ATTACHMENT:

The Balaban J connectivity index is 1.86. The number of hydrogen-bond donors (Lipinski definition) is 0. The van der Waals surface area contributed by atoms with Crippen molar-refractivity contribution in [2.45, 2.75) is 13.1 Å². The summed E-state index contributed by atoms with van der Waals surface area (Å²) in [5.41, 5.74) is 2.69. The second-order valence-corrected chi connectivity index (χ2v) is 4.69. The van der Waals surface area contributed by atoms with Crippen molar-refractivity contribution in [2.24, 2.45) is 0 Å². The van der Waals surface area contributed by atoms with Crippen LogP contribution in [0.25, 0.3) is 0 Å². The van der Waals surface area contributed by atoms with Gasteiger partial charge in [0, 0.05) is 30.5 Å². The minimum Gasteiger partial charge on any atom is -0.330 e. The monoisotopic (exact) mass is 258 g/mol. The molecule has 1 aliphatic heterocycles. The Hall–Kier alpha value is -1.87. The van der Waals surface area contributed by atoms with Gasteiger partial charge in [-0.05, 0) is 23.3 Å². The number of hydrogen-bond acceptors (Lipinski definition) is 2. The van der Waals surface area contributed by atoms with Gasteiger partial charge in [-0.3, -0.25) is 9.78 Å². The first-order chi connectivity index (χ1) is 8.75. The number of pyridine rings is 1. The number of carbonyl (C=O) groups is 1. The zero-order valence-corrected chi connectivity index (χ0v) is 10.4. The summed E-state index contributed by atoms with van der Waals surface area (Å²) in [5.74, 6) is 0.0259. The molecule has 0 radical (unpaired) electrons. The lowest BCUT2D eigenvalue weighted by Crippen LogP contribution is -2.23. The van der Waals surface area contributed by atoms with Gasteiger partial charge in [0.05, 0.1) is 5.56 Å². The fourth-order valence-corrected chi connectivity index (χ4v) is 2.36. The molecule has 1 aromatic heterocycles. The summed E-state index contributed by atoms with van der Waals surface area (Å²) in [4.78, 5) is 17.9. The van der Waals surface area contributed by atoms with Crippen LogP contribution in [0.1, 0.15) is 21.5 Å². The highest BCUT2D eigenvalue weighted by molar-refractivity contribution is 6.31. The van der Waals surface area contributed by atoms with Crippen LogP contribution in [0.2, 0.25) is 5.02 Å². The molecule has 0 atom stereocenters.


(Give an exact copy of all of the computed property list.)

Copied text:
The Balaban J connectivity index is 1.86. The number of hydrogen-bond donors (Lipinski definition) is 0. The van der Waals surface area contributed by atoms with Crippen molar-refractivity contribution in [2.45, 2.75) is 13.1 Å². The summed E-state index contributed by atoms with van der Waals surface area (Å²) in [5.41, 5.74) is 2.69. The second-order valence-corrected chi connectivity index (χ2v) is 4.69. The van der Waals surface area contributed by atoms with Crippen molar-refractivity contribution in [2.24, 2.45) is 0 Å². The van der Waals surface area contributed by atoms with Crippen LogP contribution in [0.25, 0.3) is 0 Å². The van der Waals surface area contributed by atoms with Gasteiger partial charge in [0, 0.05) is 30.5 Å². The minimum Gasteiger partial charge on any atom is -0.330 e. The monoisotopic (exact) mass is 258 g/mol. The molecule has 1 aliphatic heterocycles. The Hall–Kier alpha value is -1.87. The van der Waals surface area contributed by atoms with Gasteiger partial charge in [-0.05, 0) is 23.3 Å². The number of hydrogen-bond acceptors (Lipinski definition) is 2. The van der Waals surface area contributed by atoms with Gasteiger partial charge in [-0.3, -0.25) is 9.78 Å². The first-order chi connectivity index (χ1) is 8.75. The number of pyridine rings is 1. The number of carbonyl (C=O) groups is 1. The zero-order valence-corrected chi connectivity index (χ0v) is 10.4. The summed E-state index contributed by atoms with van der Waals surface area (Å²) in [5.74, 6) is 0.0259. The molecule has 0 radical (unpaired) electrons. The lowest BCUT2D eigenvalue weighted by Crippen LogP contribution is -2.23. The van der Waals surface area contributed by atoms with Gasteiger partial charge in [0.05, 0.1) is 5.56 Å². The fourth-order valence-corrected chi connectivity index (χ4v) is 2.36. The molecule has 1 aromatic heterocycles. The summed E-state index contributed by atoms with van der Waals surface area (Å²) in [4.78, 5) is 17.9. The van der Waals surface area contributed by atoms with Crippen LogP contribution in [0.1, 0.15) is 21.5 Å². The highest BCUT2D eigenvalue weighted by molar-refractivity contribution is 6.31. The van der Waals surface area contributed by atoms with Crippen LogP contribution in [0.2, 0.25) is 5.02 Å². The molecule has 0 atom stereocenters.